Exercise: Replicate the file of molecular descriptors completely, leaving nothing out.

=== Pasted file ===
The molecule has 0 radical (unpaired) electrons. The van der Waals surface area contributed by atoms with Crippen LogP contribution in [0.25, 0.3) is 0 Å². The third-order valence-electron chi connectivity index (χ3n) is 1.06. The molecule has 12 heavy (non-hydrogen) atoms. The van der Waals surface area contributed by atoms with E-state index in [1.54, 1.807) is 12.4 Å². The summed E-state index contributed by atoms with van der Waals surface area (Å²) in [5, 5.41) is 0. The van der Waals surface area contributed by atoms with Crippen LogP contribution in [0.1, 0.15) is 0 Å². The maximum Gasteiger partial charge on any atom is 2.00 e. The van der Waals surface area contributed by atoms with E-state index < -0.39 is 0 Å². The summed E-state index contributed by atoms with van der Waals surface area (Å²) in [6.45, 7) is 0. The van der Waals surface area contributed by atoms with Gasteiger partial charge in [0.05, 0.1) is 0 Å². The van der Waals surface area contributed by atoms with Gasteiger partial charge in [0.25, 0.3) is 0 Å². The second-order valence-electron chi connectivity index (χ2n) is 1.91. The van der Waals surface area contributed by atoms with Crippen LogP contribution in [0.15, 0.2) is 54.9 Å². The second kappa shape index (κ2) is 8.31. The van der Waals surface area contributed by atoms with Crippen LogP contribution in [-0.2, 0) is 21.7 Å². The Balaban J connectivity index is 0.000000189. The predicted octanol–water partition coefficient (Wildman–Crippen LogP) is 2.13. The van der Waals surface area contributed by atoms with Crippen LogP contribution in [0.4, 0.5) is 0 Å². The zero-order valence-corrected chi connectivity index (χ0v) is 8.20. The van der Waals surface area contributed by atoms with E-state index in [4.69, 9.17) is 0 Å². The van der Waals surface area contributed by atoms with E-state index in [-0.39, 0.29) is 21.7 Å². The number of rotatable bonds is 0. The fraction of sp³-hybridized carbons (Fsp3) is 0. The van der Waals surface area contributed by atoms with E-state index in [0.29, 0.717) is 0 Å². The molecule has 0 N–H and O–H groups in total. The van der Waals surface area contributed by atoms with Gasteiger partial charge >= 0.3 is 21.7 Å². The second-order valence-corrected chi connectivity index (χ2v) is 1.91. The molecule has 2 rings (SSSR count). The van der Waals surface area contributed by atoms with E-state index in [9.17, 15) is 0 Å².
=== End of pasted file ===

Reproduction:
The molecule has 0 radical (unpaired) electrons. The van der Waals surface area contributed by atoms with Crippen LogP contribution in [0.25, 0.3) is 0 Å². The third-order valence-electron chi connectivity index (χ3n) is 1.06. The molecule has 12 heavy (non-hydrogen) atoms. The van der Waals surface area contributed by atoms with E-state index in [1.54, 1.807) is 12.4 Å². The summed E-state index contributed by atoms with van der Waals surface area (Å²) in [5, 5.41) is 0. The van der Waals surface area contributed by atoms with Crippen LogP contribution in [0.1, 0.15) is 0 Å². The maximum Gasteiger partial charge on any atom is 2.00 e. The van der Waals surface area contributed by atoms with E-state index < -0.39 is 0 Å². The summed E-state index contributed by atoms with van der Waals surface area (Å²) in [6.45, 7) is 0. The van der Waals surface area contributed by atoms with Gasteiger partial charge in [0.05, 0.1) is 0 Å². The van der Waals surface area contributed by atoms with Gasteiger partial charge in [0.25, 0.3) is 0 Å². The second-order valence-electron chi connectivity index (χ2n) is 1.91. The van der Waals surface area contributed by atoms with Crippen LogP contribution in [0.15, 0.2) is 54.9 Å². The second kappa shape index (κ2) is 8.31. The van der Waals surface area contributed by atoms with Crippen LogP contribution in [-0.2, 0) is 21.7 Å². The Balaban J connectivity index is 0.000000189. The predicted octanol–water partition coefficient (Wildman–Crippen LogP) is 2.13. The van der Waals surface area contributed by atoms with Crippen LogP contribution in [0.4, 0.5) is 0 Å². The zero-order valence-corrected chi connectivity index (χ0v) is 8.20. The van der Waals surface area contributed by atoms with E-state index in [4.69, 9.17) is 0 Å². The van der Waals surface area contributed by atoms with E-state index in [-0.39, 0.29) is 21.7 Å². The number of rotatable bonds is 0. The fraction of sp³-hybridized carbons (Fsp3) is 0. The van der Waals surface area contributed by atoms with E-state index in [0.29, 0.717) is 0 Å². The molecule has 0 N–H and O–H groups in total. The van der Waals surface area contributed by atoms with Gasteiger partial charge >= 0.3 is 21.7 Å². The second-order valence-corrected chi connectivity index (χ2v) is 1.91. The molecule has 2 rings (SSSR count). The van der Waals surface area contributed by atoms with E-state index in [9.17, 15) is 0 Å².